[ UK /wˈɪlt/ ]
[ US /ˈwɪɫt/ ]
  1. lose strength
    My opponent was wilting
  2. become limp
    The flowers wilted
  1. causing to become limp or drooping
  2. any plant disease characterized by drooping and shriveling; usually caused by parasites attacking the roots
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How To Use wilt In A Sentence

  • In the spring, you will be letting the leaves wilt on their own and dry up.
  • Like other police forces, Wiltshire constabulary is not setting up a special squad or unit to deal with possible hunting law infringements.
  • Mrs King is being supported by her husband Simon, a police inspector with Wiltshire Constabulary, who is also a seasoned runner.
  • This day wilt thou either bring back in triumph the gory head and spoils of Aeneas, and we will avenge Lausus 'agonies; or if no force opens a way, thou wilt die with me: for I deem not, bravest, thou wilt deign to bear an alien rule and a Teucrian lord.' The Aeneid of Virgil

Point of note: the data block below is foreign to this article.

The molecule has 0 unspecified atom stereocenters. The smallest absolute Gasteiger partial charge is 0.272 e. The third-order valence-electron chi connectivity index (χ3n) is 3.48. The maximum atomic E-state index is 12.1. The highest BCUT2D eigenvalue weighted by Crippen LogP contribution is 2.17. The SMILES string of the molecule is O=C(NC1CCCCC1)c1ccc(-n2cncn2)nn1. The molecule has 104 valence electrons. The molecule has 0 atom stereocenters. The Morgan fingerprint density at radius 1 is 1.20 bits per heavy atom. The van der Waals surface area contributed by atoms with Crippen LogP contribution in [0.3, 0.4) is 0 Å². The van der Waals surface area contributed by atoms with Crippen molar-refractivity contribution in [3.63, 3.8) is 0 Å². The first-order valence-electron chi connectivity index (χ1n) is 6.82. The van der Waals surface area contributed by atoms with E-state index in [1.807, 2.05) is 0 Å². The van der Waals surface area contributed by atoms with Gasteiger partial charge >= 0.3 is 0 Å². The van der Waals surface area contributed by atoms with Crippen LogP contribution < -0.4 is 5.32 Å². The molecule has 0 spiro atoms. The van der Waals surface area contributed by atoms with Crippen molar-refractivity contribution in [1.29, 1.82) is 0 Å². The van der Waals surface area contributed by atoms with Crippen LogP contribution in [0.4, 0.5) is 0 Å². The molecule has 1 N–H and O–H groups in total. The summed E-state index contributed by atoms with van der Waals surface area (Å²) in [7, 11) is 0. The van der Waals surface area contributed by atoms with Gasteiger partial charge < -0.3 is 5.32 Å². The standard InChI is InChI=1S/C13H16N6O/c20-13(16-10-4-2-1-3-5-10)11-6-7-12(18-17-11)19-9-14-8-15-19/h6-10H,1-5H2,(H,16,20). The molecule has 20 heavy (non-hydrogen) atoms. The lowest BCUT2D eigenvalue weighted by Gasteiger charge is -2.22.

• One major advantage of growing in containers is that you can keep plants free of common soilborne fungal diseases: verticillium and fusarium wilt.
  • This ensured that the beaglers could not use the traditional Wiltshire Police tactic of letting the hunt drive away while holding sabs up.
  • Public and private opinion wilted before the simoon of calamitous report. Hidden Treasures Or, Why Some Succeed While Others Fail
  • With an open goal in front of him, Wiltord sliced his shot wide of the left post.
  • My green onion plant, that had sprouted six inches, suddenly wilted and died.
  • Another serious fungal disease in Africa is Fusarium wilt or Panama disease, which attacks the roots of the banana plant, affecting the vascular system required for mineral and water transport.
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